Networks in the real world do not exist as isolated entities, but they are often part of more complicated structures composed of many interconnected network layers. Recent studies have shown that such mutual dependence makes real networked systems exposed to potentially catastrophic failures, and thus there is a urgent necessity to better understand the mechanisms at the basis of this fragility. The theoretical approach to this problem is based on the study of the nature of the phase transitions associated to critical phenomena running on interconnected networks. In particular, it has been shown that many critical phenomena of continuous nature in isolated networks become instead discontinuous, and thus catastrophic, in multi-layer networks when the strength of the interconnections is sufficiently large. In this paper, we show that four main ingredients determine the critical features of a random interconnected network: the strength of the interconnections, the first two moments of the degree distribution of the entire network, and the correlation between intra- and inter-layer degrees. Different mixtures of these ingredients change the location of the critical points, and lead to the emergence a very rich scenario where phase transitions can be either discontinuous or continuous and different regimes can disappear or even coexist.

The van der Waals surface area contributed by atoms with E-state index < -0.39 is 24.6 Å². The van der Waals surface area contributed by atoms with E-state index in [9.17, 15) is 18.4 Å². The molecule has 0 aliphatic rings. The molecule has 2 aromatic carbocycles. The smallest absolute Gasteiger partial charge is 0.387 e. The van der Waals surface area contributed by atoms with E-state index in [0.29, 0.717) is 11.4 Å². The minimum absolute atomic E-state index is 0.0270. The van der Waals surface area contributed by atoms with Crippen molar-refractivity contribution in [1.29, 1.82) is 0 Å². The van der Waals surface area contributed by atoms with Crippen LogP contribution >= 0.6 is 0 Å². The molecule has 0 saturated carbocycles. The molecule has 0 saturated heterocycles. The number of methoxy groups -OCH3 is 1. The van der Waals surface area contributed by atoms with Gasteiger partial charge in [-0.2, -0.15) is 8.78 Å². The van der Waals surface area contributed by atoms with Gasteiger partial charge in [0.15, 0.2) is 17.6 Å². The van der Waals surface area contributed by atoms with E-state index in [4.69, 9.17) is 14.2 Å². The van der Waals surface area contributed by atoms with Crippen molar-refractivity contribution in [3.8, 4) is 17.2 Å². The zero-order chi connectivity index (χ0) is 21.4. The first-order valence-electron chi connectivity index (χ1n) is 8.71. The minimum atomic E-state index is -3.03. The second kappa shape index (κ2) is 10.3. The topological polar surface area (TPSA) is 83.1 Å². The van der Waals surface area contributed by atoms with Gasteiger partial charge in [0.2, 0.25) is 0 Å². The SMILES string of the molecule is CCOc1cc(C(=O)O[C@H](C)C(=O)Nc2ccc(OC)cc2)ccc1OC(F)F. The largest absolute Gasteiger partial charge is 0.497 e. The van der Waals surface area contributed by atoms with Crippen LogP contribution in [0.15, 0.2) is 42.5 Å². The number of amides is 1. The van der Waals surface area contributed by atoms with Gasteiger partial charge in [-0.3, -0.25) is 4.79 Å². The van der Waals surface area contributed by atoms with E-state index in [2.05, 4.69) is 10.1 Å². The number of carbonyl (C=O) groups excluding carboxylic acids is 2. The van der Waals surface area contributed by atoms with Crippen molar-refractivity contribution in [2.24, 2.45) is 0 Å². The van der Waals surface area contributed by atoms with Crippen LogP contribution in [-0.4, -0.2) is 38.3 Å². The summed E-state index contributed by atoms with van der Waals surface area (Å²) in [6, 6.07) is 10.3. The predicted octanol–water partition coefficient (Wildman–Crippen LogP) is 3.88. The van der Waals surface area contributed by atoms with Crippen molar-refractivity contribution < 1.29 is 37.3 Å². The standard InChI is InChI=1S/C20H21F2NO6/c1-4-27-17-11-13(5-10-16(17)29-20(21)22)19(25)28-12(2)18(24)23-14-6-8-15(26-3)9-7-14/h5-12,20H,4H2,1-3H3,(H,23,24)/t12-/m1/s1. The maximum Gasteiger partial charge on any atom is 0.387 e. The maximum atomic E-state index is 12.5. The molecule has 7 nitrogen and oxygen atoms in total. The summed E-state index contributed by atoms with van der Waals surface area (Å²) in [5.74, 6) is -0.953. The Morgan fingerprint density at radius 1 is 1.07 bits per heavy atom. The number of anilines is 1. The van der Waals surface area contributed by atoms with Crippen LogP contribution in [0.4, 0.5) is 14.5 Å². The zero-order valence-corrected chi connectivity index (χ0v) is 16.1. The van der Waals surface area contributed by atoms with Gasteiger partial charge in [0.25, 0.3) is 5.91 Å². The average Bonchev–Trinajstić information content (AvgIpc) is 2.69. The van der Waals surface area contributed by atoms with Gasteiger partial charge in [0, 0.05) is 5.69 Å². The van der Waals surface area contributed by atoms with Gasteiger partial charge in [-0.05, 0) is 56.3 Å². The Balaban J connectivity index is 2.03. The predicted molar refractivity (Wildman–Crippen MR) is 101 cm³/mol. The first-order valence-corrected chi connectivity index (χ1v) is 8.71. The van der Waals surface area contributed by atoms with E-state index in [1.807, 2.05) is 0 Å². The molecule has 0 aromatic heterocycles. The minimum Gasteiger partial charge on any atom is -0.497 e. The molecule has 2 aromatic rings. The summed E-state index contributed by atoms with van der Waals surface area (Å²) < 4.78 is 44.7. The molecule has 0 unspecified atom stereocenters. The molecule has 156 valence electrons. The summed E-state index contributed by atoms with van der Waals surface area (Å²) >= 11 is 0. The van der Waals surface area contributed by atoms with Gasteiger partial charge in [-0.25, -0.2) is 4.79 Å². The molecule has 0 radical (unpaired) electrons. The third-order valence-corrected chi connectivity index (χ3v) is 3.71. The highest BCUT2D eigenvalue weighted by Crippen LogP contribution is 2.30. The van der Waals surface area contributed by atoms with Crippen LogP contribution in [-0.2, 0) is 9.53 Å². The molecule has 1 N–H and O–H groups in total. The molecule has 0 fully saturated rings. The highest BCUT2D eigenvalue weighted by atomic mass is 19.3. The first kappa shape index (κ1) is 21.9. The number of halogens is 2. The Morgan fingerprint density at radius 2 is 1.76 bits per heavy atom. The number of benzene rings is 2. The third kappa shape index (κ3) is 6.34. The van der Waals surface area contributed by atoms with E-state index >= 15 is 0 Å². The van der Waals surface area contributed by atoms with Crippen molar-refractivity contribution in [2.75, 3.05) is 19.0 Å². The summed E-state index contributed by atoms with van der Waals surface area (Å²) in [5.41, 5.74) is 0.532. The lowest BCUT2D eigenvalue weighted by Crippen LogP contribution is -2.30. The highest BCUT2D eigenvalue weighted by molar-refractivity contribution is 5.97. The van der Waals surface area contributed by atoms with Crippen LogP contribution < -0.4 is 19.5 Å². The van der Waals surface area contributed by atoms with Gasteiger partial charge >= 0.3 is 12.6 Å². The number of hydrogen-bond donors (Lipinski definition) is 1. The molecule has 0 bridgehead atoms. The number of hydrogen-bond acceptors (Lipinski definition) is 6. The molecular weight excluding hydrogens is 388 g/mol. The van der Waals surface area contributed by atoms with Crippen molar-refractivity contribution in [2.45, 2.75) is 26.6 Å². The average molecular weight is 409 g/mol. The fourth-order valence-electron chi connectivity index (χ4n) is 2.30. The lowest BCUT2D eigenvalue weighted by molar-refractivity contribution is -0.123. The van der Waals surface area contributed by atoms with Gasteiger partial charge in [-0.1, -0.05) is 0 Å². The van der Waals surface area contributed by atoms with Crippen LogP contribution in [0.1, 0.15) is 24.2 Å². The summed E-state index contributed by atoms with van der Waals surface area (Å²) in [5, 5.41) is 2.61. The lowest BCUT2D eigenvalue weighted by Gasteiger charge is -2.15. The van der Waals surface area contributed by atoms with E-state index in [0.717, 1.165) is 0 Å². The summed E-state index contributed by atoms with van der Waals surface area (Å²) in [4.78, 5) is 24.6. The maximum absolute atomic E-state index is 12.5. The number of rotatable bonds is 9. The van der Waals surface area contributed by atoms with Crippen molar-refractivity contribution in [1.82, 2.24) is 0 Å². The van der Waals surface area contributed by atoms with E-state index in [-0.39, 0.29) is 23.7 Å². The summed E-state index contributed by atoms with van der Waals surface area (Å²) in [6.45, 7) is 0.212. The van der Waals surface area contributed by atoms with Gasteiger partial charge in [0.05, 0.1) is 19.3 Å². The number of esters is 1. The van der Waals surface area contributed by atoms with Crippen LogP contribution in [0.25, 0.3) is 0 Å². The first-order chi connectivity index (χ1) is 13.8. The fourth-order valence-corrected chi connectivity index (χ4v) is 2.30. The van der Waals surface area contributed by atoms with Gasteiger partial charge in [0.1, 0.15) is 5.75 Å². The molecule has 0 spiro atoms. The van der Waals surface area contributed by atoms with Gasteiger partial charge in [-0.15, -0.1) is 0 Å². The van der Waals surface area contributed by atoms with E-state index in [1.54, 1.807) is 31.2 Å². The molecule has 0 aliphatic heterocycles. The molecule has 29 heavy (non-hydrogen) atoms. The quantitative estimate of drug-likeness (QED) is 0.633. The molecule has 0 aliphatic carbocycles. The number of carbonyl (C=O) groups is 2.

Coexistence of critical regimes in interconnected networks